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Hot Topic Highlight - Government How to Rent: The Checklist for Renting in England Guide

Updated: Oct 30, 2023

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What is this week's blog about?

In this week’s blog, we take a look at the Government’s new version of the How to Rent: The Checklist for Renting in England guide. A copy can be downloaded here.

Essential reading for RICS APC and AssocRICS candidates on the Residential pathway, particularly those undertaking the Leasing/Letting competency.

What is the How to Rent guide?

The guide is aimed at tenants privately renting a home from a landlord or through a letting agency in England.

Who does the guide not apply to?

It does not apply to lodgers, tenants renting via a licence (e.g. property guardians) or tenants renting a property which is not their main or only home.

How should the guide be used?

When a new Assured Shorthold Tenancy (AST) commences, the landlord or letting agent should give a copy of the guide to the tenant. This forms part of the prescribed information a landlord or letting agent must provide to a tenant at the commencement of a letting.

The guide must be provided in printed form, or, if the tenant agrees, via email as a PDF attachment.

There is no need for the guide to be given to a tenant upon renewal of an AST, unless the terms of the agreement have been amended.

What other prescribed information must a tenant be served with at the commencement of an AST?

The other prescribed information includes:

  • Gas safety certificate;

  • Deposit paperwork;

  • Energy Performance Certificate (EPC);

  • Electrical inspection records;

  • Evidence that any smoke alarms and carbon monoxide detectors are in working order at the start of the tenancy.

If the prescribed information is not served on a tenant at the commencement of a tenancy, then a landlord will not be able to serve a valid Section 21 notice to regain possession.

When does the latest edition take effect from?

The latest edition took effect from 10 December 2020. It updates the previous edition which was published in July 2019.

What changes have been made?

The 2020 version of the How to Rent guide includes the following changes:

  • Impact of the Tenant Fees Act 2019 relating to deposit caps and permitted fees that a landlord or letting agent can charge;

  • Requirements of the Electrical Safety Standards in the Private Rented Sector (England) Regulations 2020 to have the property electrics checked at least every five years by a qualified person. This will also apply to existing tenancies from 1 April 2021;

  • Reference to the Government consultation on plans to end ‘no fault’ Section 21 evictions;

  • Reference to Rent Repayment Orders (RROs) as a method of enforcement in the Private Rented Sector (PRS).

The guide should also be read in the context of existing Covid-19 guidance for renting. This is available on the Government website.

How is the guide structured?

The How to Rent guide is structured into eight sections:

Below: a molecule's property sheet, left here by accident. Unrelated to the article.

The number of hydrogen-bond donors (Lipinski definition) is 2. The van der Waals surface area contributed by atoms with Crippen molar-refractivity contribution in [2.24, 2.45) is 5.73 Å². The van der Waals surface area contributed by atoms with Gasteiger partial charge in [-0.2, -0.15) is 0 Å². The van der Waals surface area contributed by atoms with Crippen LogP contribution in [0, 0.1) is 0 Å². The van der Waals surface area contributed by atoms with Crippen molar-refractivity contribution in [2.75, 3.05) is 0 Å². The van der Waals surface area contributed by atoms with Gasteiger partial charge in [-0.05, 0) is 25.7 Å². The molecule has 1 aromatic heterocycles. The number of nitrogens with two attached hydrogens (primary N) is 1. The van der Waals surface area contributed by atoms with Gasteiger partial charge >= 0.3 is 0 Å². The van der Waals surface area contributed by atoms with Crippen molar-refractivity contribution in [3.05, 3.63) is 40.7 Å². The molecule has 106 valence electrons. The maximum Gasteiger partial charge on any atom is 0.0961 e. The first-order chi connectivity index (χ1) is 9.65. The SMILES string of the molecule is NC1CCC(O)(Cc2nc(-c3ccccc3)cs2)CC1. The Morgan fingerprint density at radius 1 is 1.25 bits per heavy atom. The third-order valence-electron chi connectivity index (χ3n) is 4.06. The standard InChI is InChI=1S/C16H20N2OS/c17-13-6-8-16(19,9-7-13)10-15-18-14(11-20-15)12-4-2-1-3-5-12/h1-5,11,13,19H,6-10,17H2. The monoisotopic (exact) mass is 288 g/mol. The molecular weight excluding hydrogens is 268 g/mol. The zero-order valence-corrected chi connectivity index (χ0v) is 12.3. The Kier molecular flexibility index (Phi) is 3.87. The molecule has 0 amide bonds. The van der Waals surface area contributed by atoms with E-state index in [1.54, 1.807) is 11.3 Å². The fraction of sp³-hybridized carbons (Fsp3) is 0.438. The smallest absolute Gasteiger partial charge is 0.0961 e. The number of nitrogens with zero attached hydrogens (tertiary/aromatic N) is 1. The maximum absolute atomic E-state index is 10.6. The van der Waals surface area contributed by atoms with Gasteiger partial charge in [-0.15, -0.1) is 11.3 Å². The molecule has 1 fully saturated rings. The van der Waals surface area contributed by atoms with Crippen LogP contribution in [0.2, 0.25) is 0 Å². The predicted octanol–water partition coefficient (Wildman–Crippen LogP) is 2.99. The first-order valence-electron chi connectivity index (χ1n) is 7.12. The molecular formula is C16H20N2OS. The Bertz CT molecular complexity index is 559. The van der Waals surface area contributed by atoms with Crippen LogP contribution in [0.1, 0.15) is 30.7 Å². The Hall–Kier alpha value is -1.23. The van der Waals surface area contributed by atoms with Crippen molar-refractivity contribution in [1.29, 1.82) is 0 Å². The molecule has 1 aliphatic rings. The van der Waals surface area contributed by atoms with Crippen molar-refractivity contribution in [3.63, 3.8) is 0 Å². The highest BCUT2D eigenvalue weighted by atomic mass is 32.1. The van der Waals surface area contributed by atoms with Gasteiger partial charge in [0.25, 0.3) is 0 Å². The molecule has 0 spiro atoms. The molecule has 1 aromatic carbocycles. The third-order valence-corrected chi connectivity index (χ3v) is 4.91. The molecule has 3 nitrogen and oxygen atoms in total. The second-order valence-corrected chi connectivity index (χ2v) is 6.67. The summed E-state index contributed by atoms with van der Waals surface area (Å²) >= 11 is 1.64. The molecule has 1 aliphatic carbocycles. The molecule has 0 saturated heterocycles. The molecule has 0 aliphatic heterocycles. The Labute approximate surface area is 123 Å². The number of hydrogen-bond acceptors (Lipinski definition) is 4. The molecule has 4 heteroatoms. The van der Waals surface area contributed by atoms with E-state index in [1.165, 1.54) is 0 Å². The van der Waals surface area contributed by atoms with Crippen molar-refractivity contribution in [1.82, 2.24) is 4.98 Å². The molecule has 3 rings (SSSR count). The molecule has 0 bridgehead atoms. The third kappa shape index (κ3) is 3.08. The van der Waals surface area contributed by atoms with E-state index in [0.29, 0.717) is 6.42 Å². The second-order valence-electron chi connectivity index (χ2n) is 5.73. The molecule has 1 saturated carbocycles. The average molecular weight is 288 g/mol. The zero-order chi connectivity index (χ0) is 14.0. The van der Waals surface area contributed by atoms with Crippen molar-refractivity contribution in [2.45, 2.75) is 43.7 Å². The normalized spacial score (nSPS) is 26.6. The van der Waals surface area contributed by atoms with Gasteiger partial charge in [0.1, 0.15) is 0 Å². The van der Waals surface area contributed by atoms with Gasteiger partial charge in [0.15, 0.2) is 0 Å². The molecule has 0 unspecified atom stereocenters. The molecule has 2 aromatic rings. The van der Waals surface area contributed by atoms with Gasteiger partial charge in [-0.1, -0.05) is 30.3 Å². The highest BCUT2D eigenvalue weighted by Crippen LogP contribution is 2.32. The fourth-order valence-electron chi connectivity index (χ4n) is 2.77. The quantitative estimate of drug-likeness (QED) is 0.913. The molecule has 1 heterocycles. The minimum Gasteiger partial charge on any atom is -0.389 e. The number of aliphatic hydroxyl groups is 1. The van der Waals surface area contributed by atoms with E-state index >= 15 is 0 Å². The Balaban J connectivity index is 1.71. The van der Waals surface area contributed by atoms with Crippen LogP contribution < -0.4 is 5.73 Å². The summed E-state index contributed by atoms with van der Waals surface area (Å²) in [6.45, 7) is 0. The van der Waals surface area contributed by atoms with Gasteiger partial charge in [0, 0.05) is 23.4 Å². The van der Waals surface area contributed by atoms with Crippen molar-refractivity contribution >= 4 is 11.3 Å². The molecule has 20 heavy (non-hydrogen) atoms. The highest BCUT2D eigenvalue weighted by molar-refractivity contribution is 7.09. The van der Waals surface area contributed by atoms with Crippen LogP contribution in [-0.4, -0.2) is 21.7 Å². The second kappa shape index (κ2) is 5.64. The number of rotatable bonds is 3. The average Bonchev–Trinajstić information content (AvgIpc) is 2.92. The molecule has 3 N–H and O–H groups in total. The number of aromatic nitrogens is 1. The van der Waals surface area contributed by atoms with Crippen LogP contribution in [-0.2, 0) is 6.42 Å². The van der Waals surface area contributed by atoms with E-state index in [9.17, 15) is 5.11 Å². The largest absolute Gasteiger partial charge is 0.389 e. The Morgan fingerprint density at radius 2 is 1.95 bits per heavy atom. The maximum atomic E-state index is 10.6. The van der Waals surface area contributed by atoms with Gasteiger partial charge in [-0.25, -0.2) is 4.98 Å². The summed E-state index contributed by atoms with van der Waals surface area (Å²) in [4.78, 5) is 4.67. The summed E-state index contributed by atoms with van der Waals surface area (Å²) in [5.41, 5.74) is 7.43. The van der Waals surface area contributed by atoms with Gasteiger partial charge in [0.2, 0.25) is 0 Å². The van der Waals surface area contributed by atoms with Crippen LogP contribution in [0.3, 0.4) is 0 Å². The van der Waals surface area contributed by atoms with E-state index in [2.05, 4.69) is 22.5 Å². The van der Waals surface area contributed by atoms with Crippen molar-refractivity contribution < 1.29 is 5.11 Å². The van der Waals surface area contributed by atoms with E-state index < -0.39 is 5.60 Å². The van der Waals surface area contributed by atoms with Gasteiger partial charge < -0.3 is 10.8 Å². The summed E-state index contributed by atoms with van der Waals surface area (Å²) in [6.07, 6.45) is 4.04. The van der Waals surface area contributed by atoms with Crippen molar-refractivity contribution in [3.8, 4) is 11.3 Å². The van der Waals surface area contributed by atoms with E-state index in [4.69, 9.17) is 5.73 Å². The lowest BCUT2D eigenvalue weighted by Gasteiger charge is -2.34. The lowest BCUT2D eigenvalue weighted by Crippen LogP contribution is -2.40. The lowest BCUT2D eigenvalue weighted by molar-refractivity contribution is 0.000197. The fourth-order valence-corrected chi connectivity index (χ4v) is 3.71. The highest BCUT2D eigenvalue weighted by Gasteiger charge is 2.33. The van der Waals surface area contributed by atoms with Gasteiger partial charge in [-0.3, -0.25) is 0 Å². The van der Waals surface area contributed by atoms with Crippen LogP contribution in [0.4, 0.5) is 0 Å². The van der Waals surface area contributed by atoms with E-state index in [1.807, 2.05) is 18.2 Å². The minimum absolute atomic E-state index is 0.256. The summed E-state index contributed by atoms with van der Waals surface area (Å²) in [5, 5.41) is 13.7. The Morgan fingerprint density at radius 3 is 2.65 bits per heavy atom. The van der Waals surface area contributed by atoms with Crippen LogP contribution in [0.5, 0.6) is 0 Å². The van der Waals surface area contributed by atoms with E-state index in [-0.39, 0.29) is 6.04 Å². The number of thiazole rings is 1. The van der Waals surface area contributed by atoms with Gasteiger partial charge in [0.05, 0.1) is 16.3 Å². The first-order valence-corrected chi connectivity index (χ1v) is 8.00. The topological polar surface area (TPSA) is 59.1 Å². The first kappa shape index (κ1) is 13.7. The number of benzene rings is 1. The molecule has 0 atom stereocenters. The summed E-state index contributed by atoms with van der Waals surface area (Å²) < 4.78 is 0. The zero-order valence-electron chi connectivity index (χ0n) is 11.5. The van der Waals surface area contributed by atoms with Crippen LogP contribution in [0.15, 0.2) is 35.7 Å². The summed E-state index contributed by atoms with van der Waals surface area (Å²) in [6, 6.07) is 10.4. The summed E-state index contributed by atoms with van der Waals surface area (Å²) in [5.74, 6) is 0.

1. ASTs – basic introduction to what an AST is and the responsibilities of both parties, together with the importance of the guide;

  2. Before you start – this includes key questions for tenants to ask landlords, including issues such as letting fees, deposits, tenancy duration, affordability, entitlement to Housing Benefit or Universal Credit, Right to Rent checks and guarantors. It also discusses ways to rent property, either direct from a landlord or via a letting agent;

  3. Looking for your new home – this refers to things that tenants should check, such as deposits (cap and protection), tenancy duration, smoking, pets, bills, fixtures and fittings, smoke alarms, carbon monoxide detectors, safety, fitness for human habitation, landlord identity, permitted fees and licensing (particularly relating to Houses in Multiple Occupation, HMOs);

  4. When you’ve found a place – this encourages tenants to check paperwork, including the tenancy agreement, inventory, meter readings and contact details. It also outlines the prescribed information and other documents a landlord should provide to a tenant;

  5. Living in your rented home – this provides guidance on payment of rent and bills, looking after the property, respecting neighbours, not subletting without consent and other issues relating to occupation of the property by the tenant. It also outlines a landlord’s responsibilities, such as maintenance, gas and electrical safety checks, notice for inspections, licensing, insurance and health & safety;

  6. At the end of the fixed period – this explains what happens at the end of the original AST, particularly in relation to renewal, rent review and termination of the tenancy. It explains what a tenant or landlord must do to terminate the tenancy, information that needs to be served and actions that need to be undertaken;

  7. If things go wrong – this explains what tenants can do if they have a complaint or problem relating to their occupation of the property;

  8. Further sources of information – this provides tenants with useful links to various documents and Government guidance on issues raised within the How to Rent guide.

How can we help?

Stay tuned for our next blog post to help build a better you.

N.b. Nothing in this article constitutes legal, professional or financial advice.


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